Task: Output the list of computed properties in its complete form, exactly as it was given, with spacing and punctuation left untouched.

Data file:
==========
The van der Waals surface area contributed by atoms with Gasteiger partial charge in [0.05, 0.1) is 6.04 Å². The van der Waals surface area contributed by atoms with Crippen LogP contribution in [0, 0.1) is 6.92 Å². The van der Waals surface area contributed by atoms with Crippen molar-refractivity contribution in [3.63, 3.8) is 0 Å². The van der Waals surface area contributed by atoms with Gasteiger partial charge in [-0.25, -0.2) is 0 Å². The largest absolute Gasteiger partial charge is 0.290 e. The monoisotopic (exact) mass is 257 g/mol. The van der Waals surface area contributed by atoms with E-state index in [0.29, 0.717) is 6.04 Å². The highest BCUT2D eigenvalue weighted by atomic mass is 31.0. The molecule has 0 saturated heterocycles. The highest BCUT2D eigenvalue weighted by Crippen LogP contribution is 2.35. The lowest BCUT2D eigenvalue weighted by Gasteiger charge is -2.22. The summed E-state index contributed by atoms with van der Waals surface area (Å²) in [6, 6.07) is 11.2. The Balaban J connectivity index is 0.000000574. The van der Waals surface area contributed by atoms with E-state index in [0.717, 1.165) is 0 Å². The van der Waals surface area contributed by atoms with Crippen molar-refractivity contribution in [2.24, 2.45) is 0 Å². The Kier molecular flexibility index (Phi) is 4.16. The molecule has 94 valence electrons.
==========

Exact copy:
The van der Waals surface area contributed by atoms with Gasteiger partial charge in [0.05, 0.1) is 6.04 Å². The van der Waals surface area contributed by atoms with Crippen LogP contribution in [0, 0.1) is 6.92 Å². The van der Waals surface area contributed by atoms with Crippen molar-refractivity contribution in [3.63, 3.8) is 0 Å². The van der Waals surface area contributed by atoms with Gasteiger partial charge in [-0.25, -0.2) is 0 Å². The largest absolute Gasteiger partial charge is 0.290 e. The monoisotopic (exact) mass is 257 g/mol. The van der Waals surface area contributed by atoms with E-state index in [0.29, 0.717) is 6.04 Å². The highest BCUT2D eigenvalue weighted by atomic mass is 31.0. The molecule has 0 saturated heterocycles. The highest BCUT2D eigenvalue weighted by Crippen LogP contribution is 2.35. The lowest BCUT2D eigenvalue weighted by Gasteiger charge is -2.22. The summed E-state index contributed by atoms with van der Waals surface area (Å²) in [6, 6.07) is 11.2. The Balaban J connectivity index is 0.000000574. The van der Waals surface area contributed by atoms with E-state index in [0.717, 1.165) is 0 Å². The van der Waals surface area contributed by atoms with Crippen molar-refractivity contribution in [2.24, 2.45) is 0 Å². The Kier molecular flexibility index (Phi) is 4.16. The molecule has 94 valence electrons.